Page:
especially on snow days), PAA strives to help students form healthy relationships and boundaries with media.
That’s why we’re excited about the second PAA Unplugged media fast of the school year! Our senior Media and Persuasion students, along with many PAA teachers, fellow students, and family members will be locking up their phones, tablets, and laptops from March 8 to 11 to enjoy some freedom from technology.
And now it’s YOUR turn. Support your kids, spouse, and good friends through a screen-free weekend. Or maybe it’s just a few days away from your favorite website or social media platform. Feeling addicted to the news? Turn off the noise, even if it’s just for an evening.
The reasons are many and very relevant to our overly plugged-in society. You can read the research and learn more when you revisit the story of our first PAA Unplugged project HERE. And gain some inspiration and ideas from THIS writer’s experience while on a “digital detox” vacation to Africa.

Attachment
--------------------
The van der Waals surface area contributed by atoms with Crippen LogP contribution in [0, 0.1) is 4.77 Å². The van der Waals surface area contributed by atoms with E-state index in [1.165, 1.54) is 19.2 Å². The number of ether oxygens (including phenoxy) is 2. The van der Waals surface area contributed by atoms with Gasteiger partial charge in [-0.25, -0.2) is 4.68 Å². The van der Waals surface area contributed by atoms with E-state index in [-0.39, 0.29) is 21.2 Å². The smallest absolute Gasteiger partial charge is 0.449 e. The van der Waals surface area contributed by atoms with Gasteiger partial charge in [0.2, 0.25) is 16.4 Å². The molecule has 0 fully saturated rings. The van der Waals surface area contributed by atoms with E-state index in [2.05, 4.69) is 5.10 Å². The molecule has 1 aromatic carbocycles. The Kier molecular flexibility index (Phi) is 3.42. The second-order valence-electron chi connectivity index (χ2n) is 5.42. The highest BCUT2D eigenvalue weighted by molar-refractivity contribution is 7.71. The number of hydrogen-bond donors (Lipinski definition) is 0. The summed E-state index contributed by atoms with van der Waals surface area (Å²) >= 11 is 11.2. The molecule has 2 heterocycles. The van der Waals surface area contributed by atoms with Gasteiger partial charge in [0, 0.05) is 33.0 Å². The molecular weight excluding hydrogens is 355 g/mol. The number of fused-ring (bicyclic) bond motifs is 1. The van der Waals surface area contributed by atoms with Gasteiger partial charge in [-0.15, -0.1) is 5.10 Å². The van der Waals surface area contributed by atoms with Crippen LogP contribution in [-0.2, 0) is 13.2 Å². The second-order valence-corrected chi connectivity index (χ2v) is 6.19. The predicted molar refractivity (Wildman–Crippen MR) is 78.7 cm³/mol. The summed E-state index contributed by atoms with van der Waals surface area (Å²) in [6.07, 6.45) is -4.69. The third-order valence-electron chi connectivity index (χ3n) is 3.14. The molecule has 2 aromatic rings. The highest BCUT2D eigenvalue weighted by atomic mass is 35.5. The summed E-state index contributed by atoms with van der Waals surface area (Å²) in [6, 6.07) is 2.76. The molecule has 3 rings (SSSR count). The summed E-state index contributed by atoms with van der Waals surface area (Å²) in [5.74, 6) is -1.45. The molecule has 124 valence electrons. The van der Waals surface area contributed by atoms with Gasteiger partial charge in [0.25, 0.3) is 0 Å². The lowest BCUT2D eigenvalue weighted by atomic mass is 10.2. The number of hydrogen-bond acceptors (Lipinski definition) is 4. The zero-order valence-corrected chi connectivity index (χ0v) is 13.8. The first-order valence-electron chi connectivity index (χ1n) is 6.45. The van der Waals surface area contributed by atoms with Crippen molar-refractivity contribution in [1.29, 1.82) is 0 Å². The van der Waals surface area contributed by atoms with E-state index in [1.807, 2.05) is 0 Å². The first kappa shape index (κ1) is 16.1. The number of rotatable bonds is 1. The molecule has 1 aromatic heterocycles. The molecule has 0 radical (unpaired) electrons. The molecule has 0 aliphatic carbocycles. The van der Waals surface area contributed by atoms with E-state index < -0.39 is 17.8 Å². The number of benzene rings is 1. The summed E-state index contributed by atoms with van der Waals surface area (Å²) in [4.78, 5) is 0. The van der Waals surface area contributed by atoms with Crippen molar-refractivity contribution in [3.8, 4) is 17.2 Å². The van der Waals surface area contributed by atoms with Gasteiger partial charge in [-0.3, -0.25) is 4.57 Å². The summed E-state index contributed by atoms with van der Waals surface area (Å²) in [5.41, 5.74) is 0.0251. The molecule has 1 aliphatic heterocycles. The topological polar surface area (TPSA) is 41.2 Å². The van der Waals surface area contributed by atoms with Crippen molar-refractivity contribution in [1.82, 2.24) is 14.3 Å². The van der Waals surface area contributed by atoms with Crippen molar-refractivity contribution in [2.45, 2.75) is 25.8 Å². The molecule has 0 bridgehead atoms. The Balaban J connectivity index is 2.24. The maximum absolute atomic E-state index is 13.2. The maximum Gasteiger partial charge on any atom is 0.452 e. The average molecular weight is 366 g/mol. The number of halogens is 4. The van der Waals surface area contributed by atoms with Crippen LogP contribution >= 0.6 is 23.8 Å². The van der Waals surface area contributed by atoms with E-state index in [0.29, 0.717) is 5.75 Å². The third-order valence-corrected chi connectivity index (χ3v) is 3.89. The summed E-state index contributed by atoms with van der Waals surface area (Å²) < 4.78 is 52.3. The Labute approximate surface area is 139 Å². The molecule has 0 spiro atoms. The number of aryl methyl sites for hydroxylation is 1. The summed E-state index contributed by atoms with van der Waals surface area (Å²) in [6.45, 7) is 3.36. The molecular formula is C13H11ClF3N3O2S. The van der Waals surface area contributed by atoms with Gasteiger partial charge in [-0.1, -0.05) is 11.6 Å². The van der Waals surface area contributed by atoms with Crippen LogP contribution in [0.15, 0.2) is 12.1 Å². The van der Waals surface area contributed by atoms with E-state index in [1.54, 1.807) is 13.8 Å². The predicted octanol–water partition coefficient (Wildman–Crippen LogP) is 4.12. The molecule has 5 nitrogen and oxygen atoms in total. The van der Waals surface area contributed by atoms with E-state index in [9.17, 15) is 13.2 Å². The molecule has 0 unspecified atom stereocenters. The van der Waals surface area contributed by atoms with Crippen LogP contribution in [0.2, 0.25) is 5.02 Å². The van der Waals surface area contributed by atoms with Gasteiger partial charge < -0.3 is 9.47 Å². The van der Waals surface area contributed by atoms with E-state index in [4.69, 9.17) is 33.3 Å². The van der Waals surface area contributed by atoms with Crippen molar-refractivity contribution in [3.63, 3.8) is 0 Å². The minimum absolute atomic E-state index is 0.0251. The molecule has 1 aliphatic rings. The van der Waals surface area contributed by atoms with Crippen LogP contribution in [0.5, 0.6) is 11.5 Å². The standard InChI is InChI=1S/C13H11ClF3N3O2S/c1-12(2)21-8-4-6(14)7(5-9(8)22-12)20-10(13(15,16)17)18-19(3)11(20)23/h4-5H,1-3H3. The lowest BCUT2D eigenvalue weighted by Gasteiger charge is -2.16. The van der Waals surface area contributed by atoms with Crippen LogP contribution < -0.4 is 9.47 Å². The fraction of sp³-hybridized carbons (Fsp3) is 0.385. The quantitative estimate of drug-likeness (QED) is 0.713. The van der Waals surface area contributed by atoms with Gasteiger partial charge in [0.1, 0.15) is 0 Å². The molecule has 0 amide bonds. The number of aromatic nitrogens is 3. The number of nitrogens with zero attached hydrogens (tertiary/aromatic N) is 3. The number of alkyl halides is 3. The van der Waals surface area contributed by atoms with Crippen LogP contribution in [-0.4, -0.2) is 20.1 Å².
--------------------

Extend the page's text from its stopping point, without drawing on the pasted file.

You can also join a free webinar on March 19 when you register HERE. The FCD Prevention Works Prevention Specialists Ian Barney and Stacey Wisniewski will facilitate an exploration of teen technology use from a substance abuse prevention perspective.
How to Plan a Family Media Fast
1) Agree upon reasonable rules, as a team. Be specific about what technology or apps you’re choosing to turn off. Be sure to discuss the research and reasons so you all understand the WHY. Try conducting a personal audit of your smart phone use before your fast, just to gain some perspective on your habits. Get inspiration from others HERE. Make sure one person isn’t making all the rules. Be a team!
2) Pick dates that can best accommodate several days with little to no digital connection. Consider dates that stretch over a long weekend or don’t hinder major responsibilities. Based off your family’s rules and guidelines (perhaps no contact through email, texts, or messenger), be sure to give non-fasting family and friends other options for contacting you.
3) Plan for challenges. You’ll need alternative ways to access important information, contact people, and entertain yourself. Make sure at least one phone is available for emergencies. Break out an old fashioned calendar planner and be sure to write down important phone numbers (if you’re still using a land-line). Don’t forget to dig out an old alarm clock. And plan for some old-fashioned fun: dust off board games and favorite books and get outside to let your eyes rest on nature.
Let us know how it goes! Email us (after your fast!) at firstname.lastname@example.org.